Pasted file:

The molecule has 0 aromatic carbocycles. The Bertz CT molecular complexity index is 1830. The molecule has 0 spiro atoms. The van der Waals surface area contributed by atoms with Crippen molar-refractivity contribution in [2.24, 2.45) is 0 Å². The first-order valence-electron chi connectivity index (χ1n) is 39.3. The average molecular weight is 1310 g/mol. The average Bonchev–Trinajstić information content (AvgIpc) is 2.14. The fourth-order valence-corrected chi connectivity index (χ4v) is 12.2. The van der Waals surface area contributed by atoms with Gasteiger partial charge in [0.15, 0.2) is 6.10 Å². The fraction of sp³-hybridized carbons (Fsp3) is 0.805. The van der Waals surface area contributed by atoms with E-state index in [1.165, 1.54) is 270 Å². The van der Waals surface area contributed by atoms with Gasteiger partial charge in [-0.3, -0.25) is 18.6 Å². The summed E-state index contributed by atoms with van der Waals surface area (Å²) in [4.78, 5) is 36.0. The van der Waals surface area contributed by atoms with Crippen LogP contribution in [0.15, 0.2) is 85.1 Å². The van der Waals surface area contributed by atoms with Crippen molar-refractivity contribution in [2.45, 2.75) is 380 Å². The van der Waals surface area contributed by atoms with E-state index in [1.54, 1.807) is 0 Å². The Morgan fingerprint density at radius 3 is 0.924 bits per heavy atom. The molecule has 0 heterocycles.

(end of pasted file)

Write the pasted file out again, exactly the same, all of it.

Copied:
The molecule has 0 aromatic carbocycles. The Bertz CT molecular complexity index is 1830. The molecule has 0 spiro atoms. The van der Waals surface area contributed by atoms with Crippen molar-refractivity contribution in [2.24, 2.45) is 0 Å². The first-order valence-electron chi connectivity index (χ1n) is 39.3. The average molecular weight is 1310 g/mol. The average Bonchev–Trinajstić information content (AvgIpc) is 2.14. The fourth-order valence-corrected chi connectivity index (χ4v) is 12.2. The van der Waals surface area contributed by atoms with Gasteiger partial charge in [0.15, 0.2) is 6.10 Å². The fraction of sp³-hybridized carbons (Fsp3) is 0.805. The van der Waals surface area contributed by atoms with E-state index in [1.165, 1.54) is 270 Å². The van der Waals surface area contributed by atoms with Gasteiger partial charge in [-0.3, -0.25) is 18.6 Å². The summed E-state index contributed by atoms with van der Waals surface area (Å²) in [4.78, 5) is 36.0. The van der Waals surface area contributed by atoms with Crippen LogP contribution in [0.15, 0.2) is 85.1 Å². The van der Waals surface area contributed by atoms with Crippen molar-refractivity contribution in [2.45, 2.75) is 380 Å². The van der Waals surface area contributed by atoms with E-state index in [1.54, 1.807) is 0 Å². The Morgan fingerprint density at radius 3 is 0.924 bits per heavy atom. The molecule has 0 heterocycles.